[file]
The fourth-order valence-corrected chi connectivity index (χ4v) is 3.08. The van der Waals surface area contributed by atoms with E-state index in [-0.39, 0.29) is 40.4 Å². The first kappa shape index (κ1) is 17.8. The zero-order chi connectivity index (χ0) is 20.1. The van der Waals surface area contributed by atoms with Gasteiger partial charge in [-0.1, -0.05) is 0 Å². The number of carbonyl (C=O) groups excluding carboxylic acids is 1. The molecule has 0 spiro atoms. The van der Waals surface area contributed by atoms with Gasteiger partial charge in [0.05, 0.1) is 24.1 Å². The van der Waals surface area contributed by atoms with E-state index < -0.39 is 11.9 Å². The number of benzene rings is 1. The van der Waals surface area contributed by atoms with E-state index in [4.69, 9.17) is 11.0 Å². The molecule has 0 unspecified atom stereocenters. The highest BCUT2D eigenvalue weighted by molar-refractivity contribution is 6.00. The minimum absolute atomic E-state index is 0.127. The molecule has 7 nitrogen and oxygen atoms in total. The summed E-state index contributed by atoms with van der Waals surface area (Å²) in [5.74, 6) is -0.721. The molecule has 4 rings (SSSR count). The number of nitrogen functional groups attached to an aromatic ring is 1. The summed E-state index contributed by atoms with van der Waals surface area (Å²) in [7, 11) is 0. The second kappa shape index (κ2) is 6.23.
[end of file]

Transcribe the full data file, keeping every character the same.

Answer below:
The fourth-order valence-corrected chi connectivity index (χ4v) is 3.08. The van der Waals surface area contributed by atoms with E-state index in [-0.39, 0.29) is 40.4 Å². The first kappa shape index (κ1) is 17.8. The zero-order chi connectivity index (χ0) is 20.1. The van der Waals surface area contributed by atoms with Gasteiger partial charge in [-0.1, -0.05) is 0 Å². The number of carbonyl (C=O) groups excluding carboxylic acids is 1. The molecule has 0 spiro atoms. The van der Waals surface area contributed by atoms with Gasteiger partial charge in [0.05, 0.1) is 24.1 Å². The van der Waals surface area contributed by atoms with E-state index < -0.39 is 11.9 Å². The number of benzene rings is 1. The van der Waals surface area contributed by atoms with E-state index in [4.69, 9.17) is 11.0 Å². The molecule has 0 unspecified atom stereocenters. The highest BCUT2D eigenvalue weighted by molar-refractivity contribution is 6.00. The minimum absolute atomic E-state index is 0.127. The molecule has 7 nitrogen and oxygen atoms in total. The summed E-state index contributed by atoms with van der Waals surface area (Å²) in [5.74, 6) is -0.721. The molecule has 4 rings (SSSR count). The number of nitrogen functional groups attached to an aromatic ring is 1. The summed E-state index contributed by atoms with van der Waals surface area (Å²) in [7, 11) is 0. The second kappa shape index (κ2) is 6.23.